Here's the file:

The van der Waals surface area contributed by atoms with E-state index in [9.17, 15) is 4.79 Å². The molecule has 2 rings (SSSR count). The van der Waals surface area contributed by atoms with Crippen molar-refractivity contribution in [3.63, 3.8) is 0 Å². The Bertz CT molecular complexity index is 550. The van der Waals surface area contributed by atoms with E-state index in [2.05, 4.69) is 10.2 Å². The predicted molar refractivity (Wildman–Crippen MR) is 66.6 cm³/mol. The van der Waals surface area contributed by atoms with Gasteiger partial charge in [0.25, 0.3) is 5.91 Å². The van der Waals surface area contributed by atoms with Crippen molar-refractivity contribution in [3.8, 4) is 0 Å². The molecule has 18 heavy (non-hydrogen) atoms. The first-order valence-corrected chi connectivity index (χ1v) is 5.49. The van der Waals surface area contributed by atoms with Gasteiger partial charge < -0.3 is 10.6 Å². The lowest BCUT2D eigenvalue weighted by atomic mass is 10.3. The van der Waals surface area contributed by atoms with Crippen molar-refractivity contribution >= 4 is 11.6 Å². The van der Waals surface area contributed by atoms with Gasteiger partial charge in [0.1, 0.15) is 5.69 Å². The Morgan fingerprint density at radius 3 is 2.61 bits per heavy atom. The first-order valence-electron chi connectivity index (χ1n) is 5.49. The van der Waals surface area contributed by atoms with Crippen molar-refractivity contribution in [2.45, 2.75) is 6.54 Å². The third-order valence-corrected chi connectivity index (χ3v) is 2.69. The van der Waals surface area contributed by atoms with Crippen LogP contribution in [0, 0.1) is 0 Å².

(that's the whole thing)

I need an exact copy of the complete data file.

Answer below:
The van der Waals surface area contributed by atoms with E-state index in [9.17, 15) is 4.79 Å². The molecule has 2 rings (SSSR count). The van der Waals surface area contributed by atoms with Crippen molar-refractivity contribution in [3.63, 3.8) is 0 Å². The Bertz CT molecular complexity index is 550. The van der Waals surface area contributed by atoms with E-state index in [2.05, 4.69) is 10.2 Å². The predicted molar refractivity (Wildman–Crippen MR) is 66.6 cm³/mol. The van der Waals surface area contributed by atoms with Gasteiger partial charge in [0.25, 0.3) is 5.91 Å². The van der Waals surface area contributed by atoms with Crippen molar-refractivity contribution in [3.8, 4) is 0 Å². The molecule has 18 heavy (non-hydrogen) atoms. The first-order valence-corrected chi connectivity index (χ1v) is 5.49. The van der Waals surface area contributed by atoms with Gasteiger partial charge < -0.3 is 10.6 Å². The lowest BCUT2D eigenvalue weighted by atomic mass is 10.3. The van der Waals surface area contributed by atoms with Crippen molar-refractivity contribution >= 4 is 11.6 Å². The van der Waals surface area contributed by atoms with Gasteiger partial charge in [0.1, 0.15) is 5.69 Å². The Morgan fingerprint density at radius 3 is 2.61 bits per heavy atom. The first-order valence-electron chi connectivity index (χ1n) is 5.49. The van der Waals surface area contributed by atoms with Crippen molar-refractivity contribution in [2.45, 2.75) is 6.54 Å². The third-order valence-corrected chi connectivity index (χ3v) is 2.69. The van der Waals surface area contributed by atoms with Crippen LogP contribution in [0, 0.1) is 0 Å².